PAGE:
Spectacle 9: Letter from the Editor
I always wait till the very end to write this letter. It started out of pure procrastination, coupled with a busy schedule and maybe a little bit of fear. We've never really followed the rules and guidelines that a more established publication would. For example, we don't start with a solid theme and then make sure all the content is based around that. We have once or twice in the past, but we quickly vacated that approach. The process is more of a huddle, play call, execute, huddle again, repeat. Ultimately we give a loose direction to a variety of creative individuals, then I assess it all, see how it makes me feel, and write this letter. So Spectacle is simply a visual and oral collage of a few handfuls of Los Angeles-based creatives that we love and support, including myself. That's why Spectacle is a spectacle. And usually it's woke.
But this time, my first read through just bummed me out. Not to say it's bad by any stretch of the imagination, it's just mostly negative and depressing. Essentially not woke at all. Which seemed to be the theme of 2016, the year in which this content was visualized and created. Death, poverty, violence, bad politics, national security and everything in between somehow snuck its way into even the most lighthearted of stories within these pages. Just one bummer after another. Like Lori Petty's Black Lives Matter monologue or the McDonald's mass shooting that Michael Townsend's family didn't survive. Typically not words that grace the pages of Spectacle. Depressing, but reality. It's not that this edition is a full blown Debbie Downer. There is a handful of positivity and laughter, mostly provided by Ron Moon's tales of marijuana, fried chicken, and pussy. But nonetheless clear humor after all.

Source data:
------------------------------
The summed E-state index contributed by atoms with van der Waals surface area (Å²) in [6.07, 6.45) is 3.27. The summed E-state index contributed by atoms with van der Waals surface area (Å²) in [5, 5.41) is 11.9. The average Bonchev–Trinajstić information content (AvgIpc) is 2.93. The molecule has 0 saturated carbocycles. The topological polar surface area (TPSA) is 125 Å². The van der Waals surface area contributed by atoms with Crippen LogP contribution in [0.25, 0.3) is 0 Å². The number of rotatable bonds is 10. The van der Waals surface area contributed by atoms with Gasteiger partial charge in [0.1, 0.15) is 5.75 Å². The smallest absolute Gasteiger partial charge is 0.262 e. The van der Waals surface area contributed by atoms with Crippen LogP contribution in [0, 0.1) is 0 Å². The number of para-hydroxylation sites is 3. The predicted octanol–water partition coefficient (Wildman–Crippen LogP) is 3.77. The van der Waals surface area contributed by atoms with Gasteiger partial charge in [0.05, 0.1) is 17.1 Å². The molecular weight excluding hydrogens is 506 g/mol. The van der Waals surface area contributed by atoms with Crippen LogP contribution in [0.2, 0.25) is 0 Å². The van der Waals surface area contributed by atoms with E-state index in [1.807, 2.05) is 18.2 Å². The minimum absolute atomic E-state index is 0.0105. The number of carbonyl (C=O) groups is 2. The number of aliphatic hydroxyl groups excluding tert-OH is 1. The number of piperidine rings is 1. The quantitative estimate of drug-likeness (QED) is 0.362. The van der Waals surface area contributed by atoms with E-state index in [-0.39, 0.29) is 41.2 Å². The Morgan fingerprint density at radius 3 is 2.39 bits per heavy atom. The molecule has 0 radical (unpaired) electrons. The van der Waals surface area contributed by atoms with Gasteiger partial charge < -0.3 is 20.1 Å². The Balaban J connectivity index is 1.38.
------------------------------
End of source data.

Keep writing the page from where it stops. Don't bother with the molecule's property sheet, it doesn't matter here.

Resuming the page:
In any case, I'm sure you didn't pick up another copy of this magazine so you can be bummed out. This publication has consistently been bright, airy, and California-y. Spectacle Zine - the West Coast happiness machine curating sunshine and puppies. No one is actually looking for the "truth" from a Southern California sunglass company, right? Borderline journalism to most, at best. I suspect you don't take it as a "real" magazine. That's probably why people always tell me it's a "zine". Which, quite frankly, is offensive. A zine by definition is "a magazine, usually inexpensively produced by amateurs." This publication is neither inexpensive nor produced by amateurs. Below average, maybe. Maybe even terrible. But maybe great. But amateur? Certainly not. At the very least intermediate, possibly semipro. My journalism degree says so.
I guess the message here is that eternal happiness is not a reflection of life anywhere, including California. That's just not reality. Sometimes it doesn't matter what we set out to create; things happen, and you are forced to roll with them, whether they inspire you or not. Sure you can focus outwardly and try to fix the things that you probably can't control. If that makes you happy or fulfills your life, then by all means, proceed. It's my opinion that you're better keeping your focus within and controlling those things you can. In this case, I set out to cover some political topics, and what I got back wasn't exactly what I expected. But whatever, it is what it is. And I love it.
Spectacle Issue 9 - available in GLCO stores and select retailers, March 3